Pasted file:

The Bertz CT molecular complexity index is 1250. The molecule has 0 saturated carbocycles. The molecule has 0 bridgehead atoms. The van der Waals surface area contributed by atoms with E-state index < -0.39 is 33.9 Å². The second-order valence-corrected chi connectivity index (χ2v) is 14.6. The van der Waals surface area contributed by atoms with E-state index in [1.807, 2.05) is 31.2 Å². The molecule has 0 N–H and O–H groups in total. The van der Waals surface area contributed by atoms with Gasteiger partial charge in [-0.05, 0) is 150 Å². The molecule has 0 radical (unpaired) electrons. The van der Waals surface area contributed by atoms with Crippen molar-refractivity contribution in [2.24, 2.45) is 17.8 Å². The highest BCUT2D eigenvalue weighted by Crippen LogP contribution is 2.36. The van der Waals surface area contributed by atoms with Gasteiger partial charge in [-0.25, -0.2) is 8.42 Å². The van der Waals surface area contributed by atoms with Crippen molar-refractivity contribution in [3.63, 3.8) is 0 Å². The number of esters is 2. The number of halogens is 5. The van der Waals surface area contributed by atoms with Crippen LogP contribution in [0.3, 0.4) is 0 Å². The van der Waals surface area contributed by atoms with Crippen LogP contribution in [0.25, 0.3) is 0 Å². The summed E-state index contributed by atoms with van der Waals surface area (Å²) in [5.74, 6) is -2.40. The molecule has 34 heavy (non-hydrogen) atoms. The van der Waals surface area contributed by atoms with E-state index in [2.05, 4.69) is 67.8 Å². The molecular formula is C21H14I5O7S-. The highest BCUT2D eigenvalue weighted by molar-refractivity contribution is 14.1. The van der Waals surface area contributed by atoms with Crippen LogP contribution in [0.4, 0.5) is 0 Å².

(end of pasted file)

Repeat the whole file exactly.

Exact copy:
The Bertz CT molecular complexity index is 1250. The molecule has 0 saturated carbocycles. The molecule has 0 bridgehead atoms. The van der Waals surface area contributed by atoms with E-state index < -0.39 is 33.9 Å². The second-order valence-corrected chi connectivity index (χ2v) is 14.6. The van der Waals surface area contributed by atoms with E-state index in [1.807, 2.05) is 31.2 Å². The molecule has 0 N–H and O–H groups in total. The van der Waals surface area contributed by atoms with Gasteiger partial charge in [-0.05, 0) is 150 Å². The molecule has 0 radical (unpaired) electrons. The van der Waals surface area contributed by atoms with Crippen molar-refractivity contribution in [2.24, 2.45) is 17.8 Å². The highest BCUT2D eigenvalue weighted by Crippen LogP contribution is 2.36. The van der Waals surface area contributed by atoms with Gasteiger partial charge in [-0.25, -0.2) is 8.42 Å². The van der Waals surface area contributed by atoms with Crippen molar-refractivity contribution in [3.63, 3.8) is 0 Å². The number of esters is 2. The number of halogens is 5. The van der Waals surface area contributed by atoms with Crippen LogP contribution in [0.3, 0.4) is 0 Å². The van der Waals surface area contributed by atoms with Crippen LogP contribution in [0.25, 0.3) is 0 Å². The summed E-state index contributed by atoms with van der Waals surface area (Å²) in [5.74, 6) is -2.40. The molecule has 34 heavy (non-hydrogen) atoms. The van der Waals surface area contributed by atoms with E-state index in [2.05, 4.69) is 67.8 Å². The molecular formula is C21H14I5O7S-. The highest BCUT2D eigenvalue weighted by molar-refractivity contribution is 14.1. The van der Waals surface area contributed by atoms with Crippen LogP contribution in [0.4, 0.5) is 0 Å².